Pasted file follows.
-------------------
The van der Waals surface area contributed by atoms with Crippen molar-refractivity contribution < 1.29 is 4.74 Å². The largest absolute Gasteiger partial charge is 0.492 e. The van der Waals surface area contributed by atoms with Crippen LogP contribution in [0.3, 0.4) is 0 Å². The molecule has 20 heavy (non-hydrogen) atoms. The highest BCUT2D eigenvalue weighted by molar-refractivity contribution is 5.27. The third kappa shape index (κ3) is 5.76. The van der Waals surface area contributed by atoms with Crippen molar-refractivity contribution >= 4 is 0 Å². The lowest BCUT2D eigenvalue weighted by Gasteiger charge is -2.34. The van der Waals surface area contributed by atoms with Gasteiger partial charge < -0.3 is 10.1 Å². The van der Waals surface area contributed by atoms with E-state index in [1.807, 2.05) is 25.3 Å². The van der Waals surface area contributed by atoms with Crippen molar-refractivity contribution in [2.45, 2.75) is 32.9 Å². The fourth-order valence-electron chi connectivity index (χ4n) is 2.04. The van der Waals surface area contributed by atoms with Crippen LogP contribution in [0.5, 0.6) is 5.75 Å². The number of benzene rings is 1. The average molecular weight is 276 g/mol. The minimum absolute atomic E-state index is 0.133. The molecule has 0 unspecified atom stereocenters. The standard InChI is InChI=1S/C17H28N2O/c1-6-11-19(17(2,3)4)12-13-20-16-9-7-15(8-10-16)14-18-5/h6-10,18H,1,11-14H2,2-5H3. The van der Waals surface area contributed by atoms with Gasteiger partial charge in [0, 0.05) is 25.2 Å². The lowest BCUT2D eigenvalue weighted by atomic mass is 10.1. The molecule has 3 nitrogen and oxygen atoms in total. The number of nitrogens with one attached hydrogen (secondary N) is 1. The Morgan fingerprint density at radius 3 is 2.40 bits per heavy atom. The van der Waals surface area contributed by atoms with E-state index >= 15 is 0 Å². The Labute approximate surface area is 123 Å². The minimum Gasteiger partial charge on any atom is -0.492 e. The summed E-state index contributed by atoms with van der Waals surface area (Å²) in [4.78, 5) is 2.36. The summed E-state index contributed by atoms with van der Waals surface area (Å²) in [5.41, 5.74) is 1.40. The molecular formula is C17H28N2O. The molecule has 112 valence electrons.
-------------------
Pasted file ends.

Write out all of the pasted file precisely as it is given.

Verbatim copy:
The van der Waals surface area contributed by atoms with Crippen molar-refractivity contribution < 1.29 is 4.74 Å². The largest absolute Gasteiger partial charge is 0.492 e. The van der Waals surface area contributed by atoms with Crippen LogP contribution in [0.3, 0.4) is 0 Å². The molecule has 20 heavy (non-hydrogen) atoms. The highest BCUT2D eigenvalue weighted by molar-refractivity contribution is 5.27. The third kappa shape index (κ3) is 5.76. The van der Waals surface area contributed by atoms with Crippen molar-refractivity contribution >= 4 is 0 Å². The lowest BCUT2D eigenvalue weighted by Gasteiger charge is -2.34. The van der Waals surface area contributed by atoms with Gasteiger partial charge < -0.3 is 10.1 Å². The van der Waals surface area contributed by atoms with E-state index in [1.807, 2.05) is 25.3 Å². The van der Waals surface area contributed by atoms with Crippen molar-refractivity contribution in [2.45, 2.75) is 32.9 Å². The fourth-order valence-electron chi connectivity index (χ4n) is 2.04. The van der Waals surface area contributed by atoms with Crippen LogP contribution in [0.5, 0.6) is 5.75 Å². The number of benzene rings is 1. The average molecular weight is 276 g/mol. The minimum absolute atomic E-state index is 0.133. The molecule has 0 unspecified atom stereocenters. The standard InChI is InChI=1S/C17H28N2O/c1-6-11-19(17(2,3)4)12-13-20-16-9-7-15(8-10-16)14-18-5/h6-10,18H,1,11-14H2,2-5H3. The van der Waals surface area contributed by atoms with Gasteiger partial charge in [0, 0.05) is 25.2 Å². The lowest BCUT2D eigenvalue weighted by atomic mass is 10.1. The molecule has 3 nitrogen and oxygen atoms in total. The number of nitrogens with one attached hydrogen (secondary N) is 1. The Morgan fingerprint density at radius 3 is 2.40 bits per heavy atom. The van der Waals surface area contributed by atoms with E-state index >= 15 is 0 Å². The Labute approximate surface area is 123 Å². The minimum Gasteiger partial charge on any atom is -0.492 e. The summed E-state index contributed by atoms with van der Waals surface area (Å²) in [4.78, 5) is 2.36. The summed E-state index contributed by atoms with van der Waals surface area (Å²) in [5.41, 5.74) is 1.40. The molecular formula is C17H28N2O. The molecule has 112 valence electrons.